Procedures for continuity of participation throughout all stages of the Plan’s developmentThe CPP sets forth the grantee’s policies and procedures for citizen participation throughout theConsolidated Planning process. The CPP must facilitate citizen participation throughout the ConsolidatedPlan’s initial development, substantial amendment process, and annual performance report. CPPregulations require grantees to actively encourage widespread citizen participation, with a specialemphasis on efforts to encourage participation from the following populations: Low- and moderate-income personsResidents of slums, blighted areas, and predominately low- and moderate-income areasNon-English speaking personsPersons with disabilitiesPublic housing residents and other low-income residents of targeted revitalization areasThe Citizen Participation Plan is a pathway for all citizens to exercise their voice and influence decisionsthat affect their communities, neighborhoods, and way of life.While allowing grantees flexibility to determine their own citizen participation process, the regulationsrequire that certain information regarding outreach be documented in the Consolidated Plan. Thisincludes a description of how the outreach is conducted, how and when meetings are held, the definedperiod for comment before final draft approval, and a description of how the grantee addresses publiccomments.The CPP must include the criteria by which grantees determine whether an amendment to theConsolidated Plan constitutes a “substantial” amendment, requiring additional public notice andcomment (91.105(c); 91.115(c)). It must also describe opportunities for the public to comment onperformance reports (91.105(d); 91.115(d)).Example of Citizen ParticipationThe Indiana Office of Community and Rural Affairs (OCRA) 2013 Consolidated Plan consultation processreached out through 8 regional “listening sessions” that engaged local elected officials from across thestate in a discussion of housing and community development needs. To gain direct agency input, OCRAmet with Regional Planning Commission members, while the Indiana Housing and CommunityDevelopment Authority met with housing groups. These meetings provided a thorough discussion ofissues, which informed the state’s draft method of distribution (MOD). After development, the stateheld video conference/webinar public hearings on the draft MOD, which can be accessed at 6 regionallocations. Leveraging local elected officials and regional organizations in this way allowed OCRA tocollect input from across the state, and the innovative use of webinars ensured that both urban andrural communities had an opportunity to provide public feedback.July 20146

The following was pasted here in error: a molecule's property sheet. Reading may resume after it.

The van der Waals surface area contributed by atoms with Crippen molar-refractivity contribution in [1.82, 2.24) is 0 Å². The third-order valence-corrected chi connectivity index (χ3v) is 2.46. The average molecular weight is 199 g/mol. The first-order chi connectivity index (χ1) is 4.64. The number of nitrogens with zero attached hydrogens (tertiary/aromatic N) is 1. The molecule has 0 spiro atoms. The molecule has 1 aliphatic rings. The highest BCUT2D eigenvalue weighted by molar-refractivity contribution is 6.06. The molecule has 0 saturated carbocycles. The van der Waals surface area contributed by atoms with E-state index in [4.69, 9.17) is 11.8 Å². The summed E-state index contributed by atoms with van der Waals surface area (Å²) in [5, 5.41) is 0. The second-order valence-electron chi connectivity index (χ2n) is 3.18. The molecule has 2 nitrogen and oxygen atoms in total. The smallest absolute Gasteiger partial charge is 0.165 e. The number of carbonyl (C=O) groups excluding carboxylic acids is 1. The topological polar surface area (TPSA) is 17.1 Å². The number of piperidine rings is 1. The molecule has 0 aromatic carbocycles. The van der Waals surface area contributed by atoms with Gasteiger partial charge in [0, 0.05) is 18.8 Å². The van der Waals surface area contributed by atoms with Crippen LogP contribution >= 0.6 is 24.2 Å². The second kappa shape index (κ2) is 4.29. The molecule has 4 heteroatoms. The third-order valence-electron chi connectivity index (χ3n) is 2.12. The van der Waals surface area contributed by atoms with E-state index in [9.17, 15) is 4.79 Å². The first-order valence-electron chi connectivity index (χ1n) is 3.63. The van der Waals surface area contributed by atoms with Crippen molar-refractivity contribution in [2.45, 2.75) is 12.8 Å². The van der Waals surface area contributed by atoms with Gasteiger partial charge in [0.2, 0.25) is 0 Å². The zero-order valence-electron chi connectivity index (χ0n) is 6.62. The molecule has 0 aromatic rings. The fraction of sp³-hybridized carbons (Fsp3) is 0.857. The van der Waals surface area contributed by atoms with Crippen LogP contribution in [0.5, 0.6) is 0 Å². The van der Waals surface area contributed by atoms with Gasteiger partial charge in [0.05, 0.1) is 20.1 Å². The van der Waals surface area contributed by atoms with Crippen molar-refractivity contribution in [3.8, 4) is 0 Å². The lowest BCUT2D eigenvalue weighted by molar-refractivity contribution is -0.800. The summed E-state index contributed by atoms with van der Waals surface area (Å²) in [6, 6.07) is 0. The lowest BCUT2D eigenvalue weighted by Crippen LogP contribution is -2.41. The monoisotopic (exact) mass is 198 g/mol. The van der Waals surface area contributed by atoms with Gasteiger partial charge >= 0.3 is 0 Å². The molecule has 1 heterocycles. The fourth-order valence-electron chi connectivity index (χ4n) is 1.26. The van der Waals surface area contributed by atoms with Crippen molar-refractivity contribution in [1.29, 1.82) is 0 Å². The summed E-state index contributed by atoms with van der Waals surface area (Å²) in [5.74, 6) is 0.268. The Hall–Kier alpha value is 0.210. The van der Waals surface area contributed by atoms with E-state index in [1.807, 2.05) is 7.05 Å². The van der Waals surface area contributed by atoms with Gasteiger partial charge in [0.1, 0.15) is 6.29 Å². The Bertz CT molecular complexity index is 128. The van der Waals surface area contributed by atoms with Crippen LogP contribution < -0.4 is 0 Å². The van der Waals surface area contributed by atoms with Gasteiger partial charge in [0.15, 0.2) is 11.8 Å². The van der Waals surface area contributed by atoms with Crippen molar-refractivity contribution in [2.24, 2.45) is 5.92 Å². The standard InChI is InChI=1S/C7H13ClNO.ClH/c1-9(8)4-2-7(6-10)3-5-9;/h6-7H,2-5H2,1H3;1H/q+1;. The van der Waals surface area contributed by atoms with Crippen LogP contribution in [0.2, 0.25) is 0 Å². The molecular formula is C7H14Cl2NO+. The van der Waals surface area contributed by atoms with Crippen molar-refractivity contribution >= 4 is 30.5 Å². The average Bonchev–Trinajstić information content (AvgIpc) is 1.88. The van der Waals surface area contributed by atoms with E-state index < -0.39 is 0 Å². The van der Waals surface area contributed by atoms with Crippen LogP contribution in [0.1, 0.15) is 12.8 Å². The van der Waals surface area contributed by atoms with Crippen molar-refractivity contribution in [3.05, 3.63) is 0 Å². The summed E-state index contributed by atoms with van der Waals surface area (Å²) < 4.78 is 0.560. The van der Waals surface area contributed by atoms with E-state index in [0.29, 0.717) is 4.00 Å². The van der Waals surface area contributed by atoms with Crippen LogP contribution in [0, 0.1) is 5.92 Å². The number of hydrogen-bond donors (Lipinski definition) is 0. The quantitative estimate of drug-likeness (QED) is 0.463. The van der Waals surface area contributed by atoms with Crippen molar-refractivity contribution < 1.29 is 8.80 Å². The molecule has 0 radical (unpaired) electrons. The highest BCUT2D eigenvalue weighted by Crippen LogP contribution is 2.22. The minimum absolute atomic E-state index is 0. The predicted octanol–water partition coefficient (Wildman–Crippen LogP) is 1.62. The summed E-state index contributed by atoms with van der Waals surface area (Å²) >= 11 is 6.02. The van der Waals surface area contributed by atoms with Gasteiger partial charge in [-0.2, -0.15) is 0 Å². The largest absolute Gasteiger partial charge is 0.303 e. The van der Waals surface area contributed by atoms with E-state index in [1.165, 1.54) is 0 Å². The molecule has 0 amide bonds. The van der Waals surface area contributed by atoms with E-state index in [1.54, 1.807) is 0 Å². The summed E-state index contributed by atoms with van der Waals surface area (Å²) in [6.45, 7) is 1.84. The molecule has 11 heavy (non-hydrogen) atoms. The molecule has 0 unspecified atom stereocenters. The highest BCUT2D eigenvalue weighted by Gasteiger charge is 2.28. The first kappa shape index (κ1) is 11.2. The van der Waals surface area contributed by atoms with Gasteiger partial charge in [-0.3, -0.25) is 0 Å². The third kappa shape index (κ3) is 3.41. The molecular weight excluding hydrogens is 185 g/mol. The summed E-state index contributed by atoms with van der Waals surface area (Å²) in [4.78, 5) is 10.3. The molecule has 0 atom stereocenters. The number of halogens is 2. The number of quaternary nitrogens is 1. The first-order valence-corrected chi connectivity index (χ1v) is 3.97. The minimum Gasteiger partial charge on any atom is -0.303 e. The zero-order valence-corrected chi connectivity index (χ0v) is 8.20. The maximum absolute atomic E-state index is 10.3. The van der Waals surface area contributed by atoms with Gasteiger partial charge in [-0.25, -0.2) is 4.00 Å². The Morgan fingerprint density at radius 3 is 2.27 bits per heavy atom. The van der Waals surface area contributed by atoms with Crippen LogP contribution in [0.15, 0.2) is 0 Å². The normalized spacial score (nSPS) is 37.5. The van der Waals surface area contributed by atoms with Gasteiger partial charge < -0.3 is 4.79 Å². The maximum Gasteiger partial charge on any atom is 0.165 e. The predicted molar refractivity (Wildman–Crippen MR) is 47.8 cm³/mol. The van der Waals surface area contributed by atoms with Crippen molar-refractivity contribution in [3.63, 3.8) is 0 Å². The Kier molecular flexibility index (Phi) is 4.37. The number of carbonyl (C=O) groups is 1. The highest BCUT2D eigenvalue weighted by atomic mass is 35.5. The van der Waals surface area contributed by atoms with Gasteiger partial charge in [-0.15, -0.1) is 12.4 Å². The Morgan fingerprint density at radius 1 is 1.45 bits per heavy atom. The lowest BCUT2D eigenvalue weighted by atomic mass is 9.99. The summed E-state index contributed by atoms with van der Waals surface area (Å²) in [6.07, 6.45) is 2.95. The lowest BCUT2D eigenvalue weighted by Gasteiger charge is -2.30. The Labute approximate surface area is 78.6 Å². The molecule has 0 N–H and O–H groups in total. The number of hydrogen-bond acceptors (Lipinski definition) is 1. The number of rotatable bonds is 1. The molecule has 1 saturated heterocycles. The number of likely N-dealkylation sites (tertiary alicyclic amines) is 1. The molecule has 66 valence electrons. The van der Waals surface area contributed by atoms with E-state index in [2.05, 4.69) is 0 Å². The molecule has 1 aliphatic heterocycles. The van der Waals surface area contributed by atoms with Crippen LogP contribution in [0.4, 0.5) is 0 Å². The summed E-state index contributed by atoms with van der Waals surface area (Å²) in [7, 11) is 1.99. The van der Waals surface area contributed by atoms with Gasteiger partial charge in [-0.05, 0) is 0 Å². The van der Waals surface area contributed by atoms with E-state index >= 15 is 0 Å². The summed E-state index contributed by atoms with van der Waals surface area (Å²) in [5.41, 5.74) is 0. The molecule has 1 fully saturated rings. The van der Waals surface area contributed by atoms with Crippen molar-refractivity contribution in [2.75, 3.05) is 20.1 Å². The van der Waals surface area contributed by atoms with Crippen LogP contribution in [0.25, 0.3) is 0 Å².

CONSULTATIONIn addition to citizen participation requirements, the HUD Consolidated Plan regulations identifycategories of organizations the grantee must consult with during the Plan’s development. Entitlementgrantees must consult with public and private agencies that provide assisted housing, health services,and fair housing services for children, veterans, youth, elderly, persons with disabilities, persons livingwith HIV/AIDS, and their families. Consultation requirements for state grantees differ from those forlocal governments. State grantees must consult with agencies that provide assisted housing, healthservices, social and fair housing, and those that serve the chronically homeless and address lead-basedpaint hazards and consult with local governments in non-entitlement areas of the state. For a completelist of required consultation partners, follow links to regulations cited in Table 1, above.When preparing its homeless strategy, both state and local grantees must consult with the Continuumof Care (CoC) and other agencies that provide homeless assistance and homelessness preventionservices.CONSULTATION ACROSS MULTIPLE JURISDICTIONS24 CFR 91.100(a)(4) and (5) require that local entitlement grantees consult with the appropriateadjacent units of general local government, particularly regarding issues and solutions that extendbeyond a single jurisdiction. Consultation should include: Adjacent local governments, with regard to non-housing community development needsAgencies with metropolitan-wide planning responsibilitiesThe local public housing authority, with regard to public housing needsThe Consolidated Plan template in IDIS supports submission of a Regional Consolidated PlanAs a result of consultation among multiple jurisdictions, some grantees may find it advantageous todevelop a regional Consolidated Plan to better address the regional housing market or align strategictarget areas and goals. A regional plan option is available in the IDIS template and allows multiplegrantees to collaborate and produce one Needs Assessment, Market Analysis, and Strategic Plan for theregion. To learn more, see the Con Plan Desk Guide.24 CFR Part 91.110 requires that states conduct consultations as an integral part of the statewideplanning process. States must consult with local governments in non-entitlement areas, regarding thestatewide strategy for CDBG assistance distribution.OVERALL CITIZEN PARTICIPATION AND CONSULTATION PROCESSCitizen participation and consultation are an ongoing process. Effective public input is needed at theonset of the Consolidated Planning process and is a critical component within each phase of theplanning/implementation/feedback cycle, beginning with the identification of community needs andJuly 20147